How Sensex Reacts to Fluctuation in Repo Rate

Even though the fluctuations in the repo rate affect the total behaviour of businesses and consumers, its implications are more visible in the stock market.

Published: 04th March 2015 11:25 PM  |   Last Updated: 05th March 2015 12:08 AM   |  A+A-


Even though the fluctuations in the repo rate affect the total behaviour of businesses and consumers, its implications are more visible in the stock market.

Less than a week after Finance Minister Arun Jaitley presented the union budget in the parliament, Reserve Bank of India governor Raghuram Rajan surprisingly cut repo rate by 25 basis points to 7.5% from 7.75% on Wednesday.

Rajan explained the move was due to the recent fall in consumer inflation, recorded at 5.1 percent in January.

“It has been decided to reduce the policy repo rate under the liquidity adjustment facility by 25 basis points from 7.75% to 7.5% with immediate effect,” said the statement.

In the budget speech finance minister Arun Jaitley had announced the signing of a monetary policy framework. He had also said that the government would amend the RBI act to set up a monetary policy committee which will henceforth decide on policy rate.


What is Repo Rate?

Repo rate is the rate at which the RBI lends money to commercial banks due to shortfall of funds. It helps the Central Bank control inflation. During inflation, the RBI increases repo rate to lower the cash flow, thereby, making it more expensive to obtain money. Repo rate and stock prices are inversely related to each other. Industries like automobiles and real estate get affected seriously as these they gain the most when the repo rate falls. Companies which have high debts are affected the most.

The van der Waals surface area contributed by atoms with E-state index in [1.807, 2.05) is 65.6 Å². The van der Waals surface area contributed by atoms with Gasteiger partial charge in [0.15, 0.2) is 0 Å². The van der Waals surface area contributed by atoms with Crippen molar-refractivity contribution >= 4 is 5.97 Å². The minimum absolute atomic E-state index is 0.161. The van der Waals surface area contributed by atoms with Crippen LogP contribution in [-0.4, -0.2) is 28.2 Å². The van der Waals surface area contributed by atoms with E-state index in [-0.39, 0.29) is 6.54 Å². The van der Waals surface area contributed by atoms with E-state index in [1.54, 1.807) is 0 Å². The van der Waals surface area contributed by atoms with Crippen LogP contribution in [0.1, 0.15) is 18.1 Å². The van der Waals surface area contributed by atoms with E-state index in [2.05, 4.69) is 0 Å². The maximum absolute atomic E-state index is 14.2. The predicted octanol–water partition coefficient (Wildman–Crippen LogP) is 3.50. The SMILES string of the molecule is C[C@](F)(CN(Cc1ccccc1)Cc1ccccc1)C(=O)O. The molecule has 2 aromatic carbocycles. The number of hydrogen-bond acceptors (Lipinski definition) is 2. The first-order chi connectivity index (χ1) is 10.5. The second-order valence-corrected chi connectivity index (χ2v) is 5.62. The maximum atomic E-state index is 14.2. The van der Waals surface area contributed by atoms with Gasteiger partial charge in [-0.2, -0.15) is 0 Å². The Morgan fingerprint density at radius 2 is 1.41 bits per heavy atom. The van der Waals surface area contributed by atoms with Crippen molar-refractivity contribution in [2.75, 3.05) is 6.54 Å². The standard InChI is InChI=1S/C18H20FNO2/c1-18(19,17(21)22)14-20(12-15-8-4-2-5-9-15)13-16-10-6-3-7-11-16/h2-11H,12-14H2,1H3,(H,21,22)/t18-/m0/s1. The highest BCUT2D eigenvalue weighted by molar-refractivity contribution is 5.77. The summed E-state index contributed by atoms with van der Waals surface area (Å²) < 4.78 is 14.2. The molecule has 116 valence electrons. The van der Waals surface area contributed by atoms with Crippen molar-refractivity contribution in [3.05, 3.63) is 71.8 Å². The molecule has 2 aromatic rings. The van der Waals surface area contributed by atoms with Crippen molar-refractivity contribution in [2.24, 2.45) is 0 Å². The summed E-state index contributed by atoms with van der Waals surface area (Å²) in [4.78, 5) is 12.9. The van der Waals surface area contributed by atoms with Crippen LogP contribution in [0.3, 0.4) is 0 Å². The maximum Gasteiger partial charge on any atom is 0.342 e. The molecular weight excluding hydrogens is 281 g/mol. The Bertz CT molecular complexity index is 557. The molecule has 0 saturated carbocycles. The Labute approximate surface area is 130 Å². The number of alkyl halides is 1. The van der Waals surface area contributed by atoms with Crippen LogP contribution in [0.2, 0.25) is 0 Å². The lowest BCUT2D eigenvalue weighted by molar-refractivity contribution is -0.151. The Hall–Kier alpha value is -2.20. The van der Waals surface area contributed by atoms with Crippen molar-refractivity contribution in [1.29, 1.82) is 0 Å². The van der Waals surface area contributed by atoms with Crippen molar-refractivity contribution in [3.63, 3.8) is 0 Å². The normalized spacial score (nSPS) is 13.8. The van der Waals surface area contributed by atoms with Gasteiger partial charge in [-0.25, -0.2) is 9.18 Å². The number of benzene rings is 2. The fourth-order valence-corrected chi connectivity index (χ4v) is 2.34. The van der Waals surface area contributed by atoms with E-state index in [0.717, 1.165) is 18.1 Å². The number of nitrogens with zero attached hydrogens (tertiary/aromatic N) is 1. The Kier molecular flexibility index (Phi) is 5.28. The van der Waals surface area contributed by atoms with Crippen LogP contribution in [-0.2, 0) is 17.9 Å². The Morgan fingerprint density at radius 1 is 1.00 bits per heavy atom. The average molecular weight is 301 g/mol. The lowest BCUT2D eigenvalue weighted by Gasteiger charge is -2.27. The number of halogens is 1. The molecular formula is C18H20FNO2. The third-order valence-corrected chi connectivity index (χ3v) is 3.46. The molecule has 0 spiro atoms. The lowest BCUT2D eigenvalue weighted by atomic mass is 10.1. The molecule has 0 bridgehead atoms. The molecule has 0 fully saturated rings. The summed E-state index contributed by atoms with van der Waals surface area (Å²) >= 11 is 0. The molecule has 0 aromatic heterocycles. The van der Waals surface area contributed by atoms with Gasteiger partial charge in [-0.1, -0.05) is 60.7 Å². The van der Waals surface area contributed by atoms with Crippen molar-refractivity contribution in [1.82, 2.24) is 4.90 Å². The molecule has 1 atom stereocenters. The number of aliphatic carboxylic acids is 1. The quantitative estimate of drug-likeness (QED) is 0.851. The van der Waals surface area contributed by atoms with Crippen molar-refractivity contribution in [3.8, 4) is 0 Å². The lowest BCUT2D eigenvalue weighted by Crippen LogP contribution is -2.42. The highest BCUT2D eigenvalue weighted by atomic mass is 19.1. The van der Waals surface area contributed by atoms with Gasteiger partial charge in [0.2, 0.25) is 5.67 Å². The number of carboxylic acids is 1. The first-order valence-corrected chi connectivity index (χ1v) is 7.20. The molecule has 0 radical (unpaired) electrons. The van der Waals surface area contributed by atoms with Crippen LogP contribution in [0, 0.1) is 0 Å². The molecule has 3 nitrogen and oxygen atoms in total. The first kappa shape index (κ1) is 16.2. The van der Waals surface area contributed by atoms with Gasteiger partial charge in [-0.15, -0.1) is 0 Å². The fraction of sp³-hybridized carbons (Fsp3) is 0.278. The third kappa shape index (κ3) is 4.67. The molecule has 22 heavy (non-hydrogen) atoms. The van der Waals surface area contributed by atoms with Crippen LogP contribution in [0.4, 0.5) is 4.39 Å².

Fluctuation in Repo rate since 2005

Repo Rate.jpg 

Since 2005, the repo rate has seen various fluctuations. The rate was at its high in July 2008, i.e 9% while it was only 4.75% in April 2008, the lowest so far since 2005. (The Average of each year has been shown in the above graphical representation)


Fluctuation in Sensex due to changes in Repo Rate (Since 2010)


As repo rate and Sensex have an inverse relationship, when the repo rate increases the Sensex reacts negatively. For instance, in March, 2011, the repo rate was hiked by 25 basis points leading to a nearly 200 points fall in Sensex. However, there have been exceptions for this as in 2011 and 2012 when the repo rate was hiked to 8 and 8.5% respectively but the market reacted positively. This was due to the presence of strong economic growth at that time.

However on Wednesday, Sensex jumped over 400 points when the RBI lowered repo rate by 25 basis points.

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